Monday, June 11, 2018

Questions and Answers 31 - 35


Suicide and Funerals

Question 31: I know that in the Orthodox Church, if mental illness can be proven, one who commits suicide can receive a funeral in the Church, however for others who commit suicide, it is prohibited. Can you explain why this is so?

Answer: Its actually very simple to understand, in light of the prayers and hymns of the funeral service. There we read how the one who is dead and being prayed for is set up as a model for the rest of the living in the Church. It is assumed they lived a virtuous life and died a righteous death in a way that is a model for the rest of us struggling Christians. Obviously the standards of what it is to be an Orthodox Christian today is very low and not everyone who receives a funeral is exactly the best model, but the Church certainly does not want to set up as a model one who commits suicide out of despair, since despair according to many Church Fathers is among the worst sins, and they offer a remedy on how to overcome it. Also, we should not think that those for whom a funeral is prohibited are going to hell and condemned forever. Funerals are not necessary for God to judge someone justly. A funeral is a gift from the Church that is supposed to be beneficial to the living as much if not more than to the dead. It is how the Church honors its saints and models for having victoriously lived a God-pleasing life, and now the Church can boast that their life proves the truth of the gospel. Some people, not only suicides, do not receive this public honor, but private prayers can still be said. To give a funeral to certain people who do not deserve this honor is believed to bring more harm than good, both to the living and to the one who is dead. Funerals are therefore for those whom the Church knows with surety that they died in good standing with what the Church teaches.


Praying When Your Exhausted

Question 32: Sometimes I am very tired at night and I just collapse in my bed without saying my normal prayers. I was wondering if you know of a prayer I could say in these instances, knowing of course not to make a habit of praying as I doze off to sleep?

Answer: Having had such moments myself, I can tell you basically what I say:

Glory to You, O God, glory to You.

Lord Jesus Christ, have mercy on me.

Most Holy Theotokos, save us.

Most Holy Theotokos, help me.

Most Holy Theotokos, cover us under your protection, and do not forsake us, who have placed our hope in you.

My hope is the Father, my refuge is the Son, my protection is the Holy Spirit.

Holy Trinity, glory to You.

Through the prayers of our Holy Fathers, Lord Jesus Christ our God, have mercy on us and save us. Amen.


Incense in the Early Church

Question 33: Why was incense not used in the early Church?

Answer: There are basically two reasons. First, in the early Church certain pagan rulers would force Christians to either sacrifice incense to an idol or be put to death. By associating incense with pagan worship, the early Church disassociated it from Christian practice in order to more readily reject offering incense to idols. Second, in the early Church the sensible worship of the Jews was largely condemned, since Jesus taught us to worship God "in spirit and in truth." Part of Old Testament worship consisted in offering God incense, and this fragrance was said to please God, but Christians believe that such things do not really please God, rather it is a virtuous life that pleases Him, just as many Prophets in the Old Testament would say. Therefore, to emphasize these things, incense was prohibited, until the time when peace came to the Church and became its own entity without having to reference any influence from Paganism or Judaism.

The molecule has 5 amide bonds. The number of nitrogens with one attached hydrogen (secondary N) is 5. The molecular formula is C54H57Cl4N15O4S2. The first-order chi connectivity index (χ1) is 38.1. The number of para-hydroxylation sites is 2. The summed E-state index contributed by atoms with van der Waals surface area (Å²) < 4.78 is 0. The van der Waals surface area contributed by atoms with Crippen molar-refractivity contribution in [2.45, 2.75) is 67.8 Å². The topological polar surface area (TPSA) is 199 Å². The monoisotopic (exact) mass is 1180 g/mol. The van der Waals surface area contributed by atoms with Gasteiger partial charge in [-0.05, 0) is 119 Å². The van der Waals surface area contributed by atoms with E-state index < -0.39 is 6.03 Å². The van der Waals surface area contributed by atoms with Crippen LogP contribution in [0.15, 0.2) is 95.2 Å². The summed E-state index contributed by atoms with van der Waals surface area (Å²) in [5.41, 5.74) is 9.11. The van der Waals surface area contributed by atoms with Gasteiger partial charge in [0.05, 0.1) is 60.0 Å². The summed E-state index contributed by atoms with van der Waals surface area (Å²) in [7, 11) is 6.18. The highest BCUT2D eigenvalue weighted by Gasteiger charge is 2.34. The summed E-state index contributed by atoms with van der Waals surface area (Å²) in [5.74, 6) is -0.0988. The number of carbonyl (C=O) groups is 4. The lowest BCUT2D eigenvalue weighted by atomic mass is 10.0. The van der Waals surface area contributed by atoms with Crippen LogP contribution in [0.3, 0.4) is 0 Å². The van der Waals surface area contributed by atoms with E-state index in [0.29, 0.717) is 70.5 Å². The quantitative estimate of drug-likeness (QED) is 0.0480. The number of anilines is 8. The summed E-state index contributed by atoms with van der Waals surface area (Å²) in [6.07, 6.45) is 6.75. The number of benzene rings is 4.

Must All Sins Be Confessed to a Priest

Question 34: Must I confess to a priest after I commit any sin?

Answer: If you live in a monastery under total obedience to an elder, I would say yes. However, if you are an average Christian living in the world, then usually no. It is only until recent centuries that confession was used to confess sins in some detail by laypeople. Typically confession was only used to help restore an individual back to the Church after committing a sin that would separate them from the Church. The three main sins that separated someone from the Church were heresy, murder and adultery. And confession was usually made publicly before the entire local church. Over the centuries these sins were expanded upon and confession became more private. I would say that the way you confess your sins really depends on your relationship with the cleric to whom you confess to. This relationship is very different for many people, and there is no blanket answer that applies to everyone. Talk to your confessor about it if it is troubling your conscience.


Those Who Decry the Sainthood of Certain Modern Saints

Question 35: I have read that many Orthodox do not consider St. Paisios the Athonite, St. Porphyrios, and St. Luke the Surgeon as saints or even Orthodox? Do you know why?

Answer: Those who say such things are usually schismatics that belong to so-called "Orthodox" groups that are not in communion with the Church, such as certain Old Calendarists or those who believe the Moscow Patriarchate was schismatic during the time of Soviet oppression. In their extremist zeal, unable to reconcile the fact that holiness indeed existed and still exists in the canonical Churches of the ancient Patriarchates after they separated from them, they are forced to reject the saints you mentioned because many of them believe grace does not exist outside of their own little group. I personally talked to one leader of such a group, and for over an hour he did nothing but bash all these saints because he could not reconcile their holiness with the teachings of his little schismatic group.


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